Published 16 July 2018, The Daily Tribune
Congratulations! Your multimillion-peso loan was approved by your bank. You were called to sign the voluminous bank documents necessary to complete your loan, one of which is a mortgage document. The bank explained that you will be signing a Real Estate Mortgage constituted over your real property which contains a proviso that, in case of non-payment, the bank is authorized to extra-judicially foreclose the mortgage. (This means that in case of mortgagor’s default, the sale of the mortgaged property may be conducted by the sheriff without the need for court intervention.) Having been informed of such an arrangement and confident of your ability to pay off your loan obligation, you nonetheless agreed and signed the bank documents. These kinds of arrangement are customary and perfectly legal as they are necessary to protect the creditor’s interest in case of the default of the debtor. Unfortunately, for one reason or another, you failed to pay your loan obligation on maturity. The bank decided to exercise its right under the Real Estate Mortgage to extra-judicially foreclosure the mortgage and you learned that the Sheriff has issued a Notice of Sale informing the public that your property shall be sold in a public auction to satisfy your loan obligation.
Do not fret. Not all is lost for you. As a debtor-mortgagor, you have a number of remedies available to you to remedy your situation. At any time prior to the scheduled foreclosure sale of the mortgaged property, you may either pay off the entire obligation to prevent the auction sale (including all expenses arising from the foreclosure) or file an action to stop the scheduled extra-judicial foreclosure sale, should the circumstances warrant it. After the property is auctioned off at the foreclosure sale, you may either redeem the property within the period allowed by law or file a case to annul the mortgage and/or the extrajudicial foreclosure sale, should the circumstances warrant it.
We focus on the right of redemption. The exercise of debtor-mortgagor’s right of redemption depends on a number of circumstances. As a general rule, the mortgagor may redeem the foreclosed property within one (1) year from the date of the sale (see Act No. 3135, as amended). The Supreme Court had the occasion to explain that the “date of the sale” under Act No. 3135 is the date the certificate of sale is registered with the Register of Deeds since the sale of registered land does not ‘”take effect as a conveyance, or bind the land’ until it is registered.” The General Banking law reduced the redemption period to three months from registration of the certificate of foreclosure sale or three months after foreclosure, whichever is earlier, if the following elements are cumulatively present: a) the mortgagor is a juridical person; b ) the mortgagee is a banking or credit institution; and, c ) the mode of foreclosure is extra-judicial under Act 3135, as amended. (Section 47 of RA 8791, otherwise known as the new General Banking Law). Only after the lapse of the redemption period shall the buyer at the auction sale may consolidate its ownership over the foreclosed property.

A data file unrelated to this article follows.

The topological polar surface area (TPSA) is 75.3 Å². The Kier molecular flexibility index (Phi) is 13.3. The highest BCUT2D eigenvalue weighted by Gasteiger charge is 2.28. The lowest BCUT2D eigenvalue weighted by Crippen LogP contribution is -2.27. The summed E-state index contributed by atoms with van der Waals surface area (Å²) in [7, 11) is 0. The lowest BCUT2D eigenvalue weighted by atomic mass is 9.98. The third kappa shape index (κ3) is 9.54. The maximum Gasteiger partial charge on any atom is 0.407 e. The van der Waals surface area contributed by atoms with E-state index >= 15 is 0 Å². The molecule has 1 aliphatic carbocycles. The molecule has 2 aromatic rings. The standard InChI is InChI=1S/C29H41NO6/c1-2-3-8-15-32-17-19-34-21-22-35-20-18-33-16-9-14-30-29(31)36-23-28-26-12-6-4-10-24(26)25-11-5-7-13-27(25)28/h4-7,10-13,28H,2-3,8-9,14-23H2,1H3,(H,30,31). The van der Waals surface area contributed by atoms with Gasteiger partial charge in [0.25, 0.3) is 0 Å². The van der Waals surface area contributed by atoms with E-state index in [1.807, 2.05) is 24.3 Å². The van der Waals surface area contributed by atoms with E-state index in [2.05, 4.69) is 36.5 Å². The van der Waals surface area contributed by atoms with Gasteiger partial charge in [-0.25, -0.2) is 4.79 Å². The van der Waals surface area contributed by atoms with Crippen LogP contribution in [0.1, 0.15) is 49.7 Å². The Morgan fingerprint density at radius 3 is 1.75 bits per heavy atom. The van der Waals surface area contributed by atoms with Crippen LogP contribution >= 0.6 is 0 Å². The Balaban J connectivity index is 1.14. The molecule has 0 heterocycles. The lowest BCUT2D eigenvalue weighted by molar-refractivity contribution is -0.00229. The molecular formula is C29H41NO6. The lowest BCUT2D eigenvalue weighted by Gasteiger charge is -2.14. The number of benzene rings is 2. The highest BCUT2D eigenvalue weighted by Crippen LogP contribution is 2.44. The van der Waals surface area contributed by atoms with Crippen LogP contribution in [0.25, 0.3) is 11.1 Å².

The period to redeem a property sold in an extrajudicial foreclosure sale is not extendible. A pending action to annul the foreclosure sale does not toll the running of the one (1)-year period of redemption under Act No. 3135 (Mahinay vs. Dura Tire, G.R. No. 194152, 5 June 2017). The one (1)-year period of redemption is fixed, hence, non-extendible, to “avoid prolonged economic uncertainty over the ownership of the thing sold (BPI Family Savings Bank, Inc. vs. Spouses Veloso, GR No. 141974, 9 August 2004) and to prevent a dangerous precedent of filing of frivolous suits for annulment of mortgage intended merely to give the mortgagor more time to redeem the mortgaged property. Therefore, the right to redeem becomes functus officio on the date of its expiry, and its exercise after the period is not really one of redemption but a repurchase. Distinction must be made because redemption is by force of law; the purchaser at public auction is bound to accept redemption. Repurchase, however, of foreclosed property, after redemption period, imposes no such obligation. After expiry, the purchaser may or may not re-sell the property but no law will compel him to do so. And, he is not bound by the bid price; it is entirely within his discretion to set a higher price, for, after all, the property already belongs to him as owner (Lucasan vs. Phil. Deposit Insurance Corp., GR No. 176929, 4 July 2008).
The right of redemption being statutory, the mortgagor may compel the purchaser to sell back the property within the redemption period. If the purchaser refuses, the mortgagor may tender payment to the Sheriff who conducted the foreclosure sale or consign the payment in court.
The general rule in redemption is that it is not sufficient that a person offering to redeem manifests his desire to do so. The statement of intention must be accompanied by an actual and simultaneous tender of payment. This constitutes the exercise of the right to repurchase. Bona fide redemption necessarily implies a reasonable and valid tender of the entire purchase price, otherwise, the rule on the redemption period fixed by law can easily be circumvented. There is no cogent reason for requiring the vendee to accept payment by installments from the redemptioner, as it would ultimately result in an indefinite extension of the redemption period. Nevertheless, it has been the policy of the law to aid rather than defeat the right of redemption. Where no injury will follow, a liberal construction is given to our redemption laws as well as to the exercise of the right of redemption (GE Money Bank, Inc. vs. Spouses Dizon, GR No. 184301, 23 March 2015).
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